We can cite many specific workplace success stories. For example, Meridian Healthcare, Inc., a long-term care chain with headquarters in Towson, Maryland, saved $800,000 in workers' compensation insurance in one year by developing a comprehensive safety and health program that includes principles of ergonomics. Adams House, a facility of the Hillhaven Corp. in Torrington, Connecticut, reported decreased workers' compensation costs, improved employee morale and lower employee turnover following implementation of an ergonomic program that included a labormanagement ergonomic task force. Kennebec Long Term Care in Augusta, Maine, a nursing home firm, sharply reduced lost work day cases due to back injuries after developing a program that utilized mechanical lifting devices in patient transfers.

BUT OUR WORK IS FAR FROM DONE. Every year, work-related accidents and illnesses cost an estimated 56,000 American lives -- more than the total American lives lost in battle during the entire 9-year Vietnam war. On an average day, 17 working Americans are killed in safety accidents, an estimated 137 more die from occupational disease, and another 16,000 are injured.

Safety accidents alone cost our economy over $100 billion a year, and occupational illnesses cost many times more. We all bear these costs, as employers, as workers and as taxpayers.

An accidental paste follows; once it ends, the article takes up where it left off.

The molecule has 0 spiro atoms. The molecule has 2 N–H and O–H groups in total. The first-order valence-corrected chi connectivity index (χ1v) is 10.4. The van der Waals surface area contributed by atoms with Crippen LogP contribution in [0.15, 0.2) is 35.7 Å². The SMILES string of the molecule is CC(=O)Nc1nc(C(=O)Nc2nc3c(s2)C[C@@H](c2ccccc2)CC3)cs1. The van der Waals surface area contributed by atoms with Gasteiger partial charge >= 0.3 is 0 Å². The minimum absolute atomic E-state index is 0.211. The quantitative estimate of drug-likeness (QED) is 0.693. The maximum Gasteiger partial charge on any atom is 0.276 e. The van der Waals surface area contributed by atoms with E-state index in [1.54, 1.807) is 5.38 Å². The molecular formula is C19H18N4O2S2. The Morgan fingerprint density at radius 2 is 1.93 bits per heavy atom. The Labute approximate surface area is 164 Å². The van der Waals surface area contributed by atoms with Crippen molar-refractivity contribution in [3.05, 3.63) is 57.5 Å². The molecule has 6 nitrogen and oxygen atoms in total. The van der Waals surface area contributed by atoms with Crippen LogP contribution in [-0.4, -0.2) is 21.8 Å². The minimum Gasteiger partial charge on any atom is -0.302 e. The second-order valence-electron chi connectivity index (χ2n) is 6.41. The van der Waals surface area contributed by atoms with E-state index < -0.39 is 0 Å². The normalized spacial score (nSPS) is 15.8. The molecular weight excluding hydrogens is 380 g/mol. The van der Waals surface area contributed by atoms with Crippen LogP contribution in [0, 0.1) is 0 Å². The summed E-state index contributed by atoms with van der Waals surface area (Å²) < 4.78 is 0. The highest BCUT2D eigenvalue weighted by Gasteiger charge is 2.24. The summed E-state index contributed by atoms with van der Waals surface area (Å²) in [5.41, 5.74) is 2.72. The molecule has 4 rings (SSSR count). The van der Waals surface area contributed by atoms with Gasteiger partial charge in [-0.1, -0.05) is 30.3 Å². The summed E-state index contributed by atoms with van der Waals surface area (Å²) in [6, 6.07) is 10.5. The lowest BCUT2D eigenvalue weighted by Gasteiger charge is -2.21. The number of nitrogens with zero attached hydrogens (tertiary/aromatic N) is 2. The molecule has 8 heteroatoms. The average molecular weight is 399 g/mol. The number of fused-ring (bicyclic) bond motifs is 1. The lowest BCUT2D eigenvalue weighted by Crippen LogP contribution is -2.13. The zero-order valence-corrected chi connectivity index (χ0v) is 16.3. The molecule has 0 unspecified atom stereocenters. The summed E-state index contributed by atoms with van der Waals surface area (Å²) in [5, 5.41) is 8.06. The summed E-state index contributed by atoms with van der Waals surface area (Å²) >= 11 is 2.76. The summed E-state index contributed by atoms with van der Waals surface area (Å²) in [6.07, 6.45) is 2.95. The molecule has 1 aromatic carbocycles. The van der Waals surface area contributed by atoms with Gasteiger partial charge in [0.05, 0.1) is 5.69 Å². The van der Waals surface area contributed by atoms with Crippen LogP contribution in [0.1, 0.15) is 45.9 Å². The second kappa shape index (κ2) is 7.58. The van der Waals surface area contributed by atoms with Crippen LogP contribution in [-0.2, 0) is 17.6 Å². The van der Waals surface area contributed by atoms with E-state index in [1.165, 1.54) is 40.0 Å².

So we should be doing even more, not less. There is a tremendous gap between our mission, which encompasses safety and health for over 93 million workers employed at over 6 million workplaces and our resources, $312 million and 2,300 people. So we have to change the way we do business in order to narrow that gap. We have to reinvent ourselves.

Our goals are simple. First, we must reinvent the agency, stripping away unnecessary regulations and processes, and refocusing on real improvements in worker safety and health. Second, we must increase and strengthen our efforts to provide compliance assistance to the majority of employers who want to protect their workers. And third, we must target our limited enforcement efforts at the worst hazards and worksites, so that we can save the most lives for the least dollars.

Here is how we are meeting our goals.

We are improving the way that OSHA responds to workers' complaints about hazardous conditions. Some employees think that OSHA takes too long to respond to complaints. Some employers think many complaints are not worthy of a formal inspection yet current policy dictates that every formal complaint must be answered with an inspection. We want to prioritize our responses based on the nature of the hazards, and to allow compliance officers to work with employers and employees in ways that don't mandate a formal inspection. Field offices in Peoria, Ill, and Cleveland already have sharply reduced the time from receipt of a non-formal complaint to abatement of the hazard, and we are developing a test program for handling formal complaints.